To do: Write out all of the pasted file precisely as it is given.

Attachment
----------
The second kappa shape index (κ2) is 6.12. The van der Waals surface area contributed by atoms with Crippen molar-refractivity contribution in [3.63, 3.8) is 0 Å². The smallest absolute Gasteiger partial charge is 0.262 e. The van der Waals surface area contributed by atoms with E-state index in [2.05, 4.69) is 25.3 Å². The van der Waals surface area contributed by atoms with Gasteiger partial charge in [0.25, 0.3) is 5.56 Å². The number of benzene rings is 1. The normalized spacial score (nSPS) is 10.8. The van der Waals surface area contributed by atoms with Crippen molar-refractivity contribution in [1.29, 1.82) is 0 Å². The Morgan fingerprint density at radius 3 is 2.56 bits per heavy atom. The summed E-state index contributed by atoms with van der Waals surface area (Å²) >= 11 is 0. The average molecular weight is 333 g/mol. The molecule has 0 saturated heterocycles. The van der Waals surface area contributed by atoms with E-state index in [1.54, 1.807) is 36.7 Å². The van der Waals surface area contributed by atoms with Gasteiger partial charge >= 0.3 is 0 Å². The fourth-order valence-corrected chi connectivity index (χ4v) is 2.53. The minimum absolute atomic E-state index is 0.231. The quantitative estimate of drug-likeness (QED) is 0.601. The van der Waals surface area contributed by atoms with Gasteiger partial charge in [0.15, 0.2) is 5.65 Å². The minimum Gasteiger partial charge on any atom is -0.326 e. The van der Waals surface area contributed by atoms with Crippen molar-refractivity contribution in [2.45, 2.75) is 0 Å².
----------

The second kappa shape index (κ2) is 6.12. The van der Waals surface area contributed by atoms with Crippen molar-refractivity contribution in [3.63, 3.8) is 0 Å². The smallest absolute Gasteiger partial charge is 0.262 e. The van der Waals surface area contributed by atoms with E-state index in [2.05, 4.69) is 25.3 Å². The van der Waals surface area contributed by atoms with Gasteiger partial charge in [0.25, 0.3) is 5.56 Å². The number of benzene rings is 1. The normalized spacial score (nSPS) is 10.8. The van der Waals surface area contributed by atoms with Crippen molar-refractivity contribution in [1.29, 1.82) is 0 Å². The Morgan fingerprint density at radius 3 is 2.56 bits per heavy atom. The summed E-state index contributed by atoms with van der Waals surface area (Å²) >= 11 is 0. The average molecular weight is 333 g/mol. The molecule has 0 saturated heterocycles. The van der Waals surface area contributed by atoms with E-state index in [1.54, 1.807) is 36.7 Å². The van der Waals surface area contributed by atoms with Gasteiger partial charge >= 0.3 is 0 Å². The fourth-order valence-corrected chi connectivity index (χ4v) is 2.53. The minimum absolute atomic E-state index is 0.231. The quantitative estimate of drug-likeness (QED) is 0.601. The van der Waals surface area contributed by atoms with Gasteiger partial charge in [0.15, 0.2) is 5.65 Å². The minimum Gasteiger partial charge on any atom is -0.326 e. The van der Waals surface area contributed by atoms with Crippen molar-refractivity contribution in [2.45, 2.75) is 0 Å².